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A Black & White Look Back at HK from Over 100 Years Ago at Photo Exhibit in Tsim Sha Tsui History Museum

A Black & White Look Back at HK from Over 100 Years Ago at Photo Exhibit in Tsim Sha Tsui History Museum

A photograph taken in Hong Kong at the end of the 19th Century. ©LCSD

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"Images Through Time: Photos of Old Hong Kong," an exhibit now open at the Hong Kong Museum of History (address: 100 Chatham Road South, Tsim Sha Tsui, Kowloon), is displaying photos providing a look back at Hong Kong and the lives of its residents from the mid-1800s to the early 1900s.

The exhibit comprises pieces from among the more than 10,000 photographs of Hong Kong and other locations in China the Moonchu Foundation, an organization involved in cultural education, purchased in Britain, in addition to a selection of some of the 700 or so photographs in the history museum's possession. These photos have been blown up to poster-size copies and placed on large panels reaching to the ceiling.

The shots portray much of Hong Kong life from the mid-19th century onward, after the area had become a British colony. A number of buildings sprang up, primarily in Central, while in the same panoramic view one can see the Kowloon side prior to its cession to the British. These and other historical records give a broad-ranging look at this period, from government buildings to the everyday lives of the citizens.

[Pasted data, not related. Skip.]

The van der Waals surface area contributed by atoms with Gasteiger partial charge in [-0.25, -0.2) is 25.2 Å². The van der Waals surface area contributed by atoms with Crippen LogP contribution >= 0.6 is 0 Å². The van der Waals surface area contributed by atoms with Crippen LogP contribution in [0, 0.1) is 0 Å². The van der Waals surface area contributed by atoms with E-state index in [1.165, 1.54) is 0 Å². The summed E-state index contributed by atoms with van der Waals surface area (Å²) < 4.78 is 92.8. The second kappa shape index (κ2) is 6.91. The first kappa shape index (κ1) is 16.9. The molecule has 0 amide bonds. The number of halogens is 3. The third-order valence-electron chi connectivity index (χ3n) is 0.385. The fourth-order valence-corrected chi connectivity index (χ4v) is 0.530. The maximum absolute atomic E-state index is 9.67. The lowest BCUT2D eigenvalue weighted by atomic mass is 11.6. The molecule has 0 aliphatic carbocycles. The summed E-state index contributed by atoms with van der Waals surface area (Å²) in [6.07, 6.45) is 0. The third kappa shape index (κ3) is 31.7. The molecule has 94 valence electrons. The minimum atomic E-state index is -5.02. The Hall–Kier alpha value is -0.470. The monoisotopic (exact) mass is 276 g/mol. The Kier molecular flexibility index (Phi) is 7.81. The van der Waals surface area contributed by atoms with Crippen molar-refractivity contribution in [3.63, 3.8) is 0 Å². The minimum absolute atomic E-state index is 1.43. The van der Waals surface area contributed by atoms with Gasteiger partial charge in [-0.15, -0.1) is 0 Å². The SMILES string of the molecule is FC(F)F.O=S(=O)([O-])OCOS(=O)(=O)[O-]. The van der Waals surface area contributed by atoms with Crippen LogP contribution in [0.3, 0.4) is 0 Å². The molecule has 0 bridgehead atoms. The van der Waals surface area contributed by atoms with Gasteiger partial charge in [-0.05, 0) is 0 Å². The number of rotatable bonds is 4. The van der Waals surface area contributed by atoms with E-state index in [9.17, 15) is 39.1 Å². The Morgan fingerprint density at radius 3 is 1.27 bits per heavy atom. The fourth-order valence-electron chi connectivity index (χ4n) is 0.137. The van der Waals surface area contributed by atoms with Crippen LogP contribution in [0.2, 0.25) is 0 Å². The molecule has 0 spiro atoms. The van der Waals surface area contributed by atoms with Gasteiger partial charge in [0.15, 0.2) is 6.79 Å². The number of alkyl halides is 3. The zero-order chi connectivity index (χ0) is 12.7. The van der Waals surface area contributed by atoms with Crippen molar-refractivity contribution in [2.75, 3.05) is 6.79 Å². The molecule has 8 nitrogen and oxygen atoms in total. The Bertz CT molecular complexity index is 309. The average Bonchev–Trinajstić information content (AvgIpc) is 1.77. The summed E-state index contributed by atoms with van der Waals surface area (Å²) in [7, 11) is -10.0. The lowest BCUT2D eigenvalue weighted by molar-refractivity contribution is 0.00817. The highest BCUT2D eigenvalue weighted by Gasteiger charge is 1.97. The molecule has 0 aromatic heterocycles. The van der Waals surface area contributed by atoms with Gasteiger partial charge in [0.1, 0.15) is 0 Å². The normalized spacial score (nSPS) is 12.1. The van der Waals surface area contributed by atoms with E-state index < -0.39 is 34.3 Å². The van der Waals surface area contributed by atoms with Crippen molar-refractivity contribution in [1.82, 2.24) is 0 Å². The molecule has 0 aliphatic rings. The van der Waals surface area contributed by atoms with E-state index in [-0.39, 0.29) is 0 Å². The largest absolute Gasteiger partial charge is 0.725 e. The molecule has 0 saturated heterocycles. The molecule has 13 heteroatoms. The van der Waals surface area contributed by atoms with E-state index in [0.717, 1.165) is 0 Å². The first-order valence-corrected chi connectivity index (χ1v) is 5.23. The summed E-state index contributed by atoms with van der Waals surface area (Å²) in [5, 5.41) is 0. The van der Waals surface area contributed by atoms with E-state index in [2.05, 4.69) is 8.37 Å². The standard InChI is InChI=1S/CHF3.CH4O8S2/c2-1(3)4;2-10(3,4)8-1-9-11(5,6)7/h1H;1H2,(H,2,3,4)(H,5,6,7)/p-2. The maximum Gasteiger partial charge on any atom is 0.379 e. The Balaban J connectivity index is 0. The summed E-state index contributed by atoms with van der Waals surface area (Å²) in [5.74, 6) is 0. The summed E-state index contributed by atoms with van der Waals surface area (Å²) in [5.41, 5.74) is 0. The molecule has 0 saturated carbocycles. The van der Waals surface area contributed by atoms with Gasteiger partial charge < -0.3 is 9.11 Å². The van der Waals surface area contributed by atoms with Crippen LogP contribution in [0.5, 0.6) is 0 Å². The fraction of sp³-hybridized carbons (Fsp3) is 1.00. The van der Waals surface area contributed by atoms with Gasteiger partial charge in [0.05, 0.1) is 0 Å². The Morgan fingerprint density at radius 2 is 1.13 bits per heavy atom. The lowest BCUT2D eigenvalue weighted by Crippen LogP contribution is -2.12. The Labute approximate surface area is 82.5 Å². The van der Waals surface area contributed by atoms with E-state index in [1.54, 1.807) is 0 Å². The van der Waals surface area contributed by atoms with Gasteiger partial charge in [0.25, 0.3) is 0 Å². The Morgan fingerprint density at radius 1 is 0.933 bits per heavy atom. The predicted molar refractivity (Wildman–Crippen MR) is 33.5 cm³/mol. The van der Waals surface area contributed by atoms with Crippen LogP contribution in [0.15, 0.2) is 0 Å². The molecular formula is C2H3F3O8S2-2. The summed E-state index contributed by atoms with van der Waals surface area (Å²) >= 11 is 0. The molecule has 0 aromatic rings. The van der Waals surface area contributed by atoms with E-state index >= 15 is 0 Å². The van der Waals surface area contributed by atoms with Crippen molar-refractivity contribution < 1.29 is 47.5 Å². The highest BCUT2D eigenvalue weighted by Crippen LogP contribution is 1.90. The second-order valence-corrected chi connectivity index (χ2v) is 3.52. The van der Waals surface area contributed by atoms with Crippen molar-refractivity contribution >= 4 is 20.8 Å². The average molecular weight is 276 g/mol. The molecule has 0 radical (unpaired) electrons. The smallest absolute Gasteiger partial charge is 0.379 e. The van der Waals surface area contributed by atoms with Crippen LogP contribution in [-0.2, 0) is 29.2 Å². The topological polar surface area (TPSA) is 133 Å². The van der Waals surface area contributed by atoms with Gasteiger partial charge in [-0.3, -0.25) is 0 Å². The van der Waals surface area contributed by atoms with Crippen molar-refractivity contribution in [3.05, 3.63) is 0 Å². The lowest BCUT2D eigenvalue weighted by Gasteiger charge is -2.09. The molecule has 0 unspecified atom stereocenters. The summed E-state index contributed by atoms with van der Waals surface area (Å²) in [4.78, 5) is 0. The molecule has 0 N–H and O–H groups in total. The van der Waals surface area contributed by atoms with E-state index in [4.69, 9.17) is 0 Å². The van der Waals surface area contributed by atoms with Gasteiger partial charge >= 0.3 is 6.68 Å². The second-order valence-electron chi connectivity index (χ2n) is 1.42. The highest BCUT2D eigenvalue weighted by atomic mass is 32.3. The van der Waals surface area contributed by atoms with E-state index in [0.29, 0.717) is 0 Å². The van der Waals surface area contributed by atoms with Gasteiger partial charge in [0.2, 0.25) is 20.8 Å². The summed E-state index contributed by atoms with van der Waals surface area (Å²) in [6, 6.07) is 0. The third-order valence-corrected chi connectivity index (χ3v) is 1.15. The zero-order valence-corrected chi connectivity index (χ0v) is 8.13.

A visitor to the exhibit can see that when structures along the shore to facilitate trade and the Hongkong and Shanghai Banking Company's building were built, most of Hong Kong was surrounded by mountains. What makes a striking impression is that one can clearly see in a single photograph how East and West existed in distinct, separate spheres, quite unlike the Hong Kong of today, where they intermix freely. Other parts of the exhibit open a window on schools and means of transport. One photo tells how prior to the arrival of trains and buses the rickshaw, introduced from Japan, became a vital way of getting around for many years in Hong Kong.

Meanwhile, one goal of the exhibit, in addition to presenting photographs and other pieces collected by Western photographers such as John Thomson from Scotland during their stays in Hong Kong, is to present how cameras and photographs were brought from the West to China and Hong Kong in the 1860s. Other photography on display provides a vivid look at Hong Kong residents showing their wonder as they face a lens for the first time on Queens Road East.

The museum is open from 10:00 a.m. to 6:00 p.m. on weekdays and 10:00 a.m. to 7:00 p.m. on weekends and holidays, and closed on Tuesdays unless that day is a holiday. Admission is HK$20 for adults (HK$10 on Wednesdays) and HK$10 for students and seniors 60 and up (HK$5 on Wednesdays). Guided tours in Cantonese are provided daily by museum attendants, while tours in English and Mandarin (limit 30 people) are given on weekends and holidays. "Images Through Time: Photos of Old Hong Kong" will be open until April 21st.

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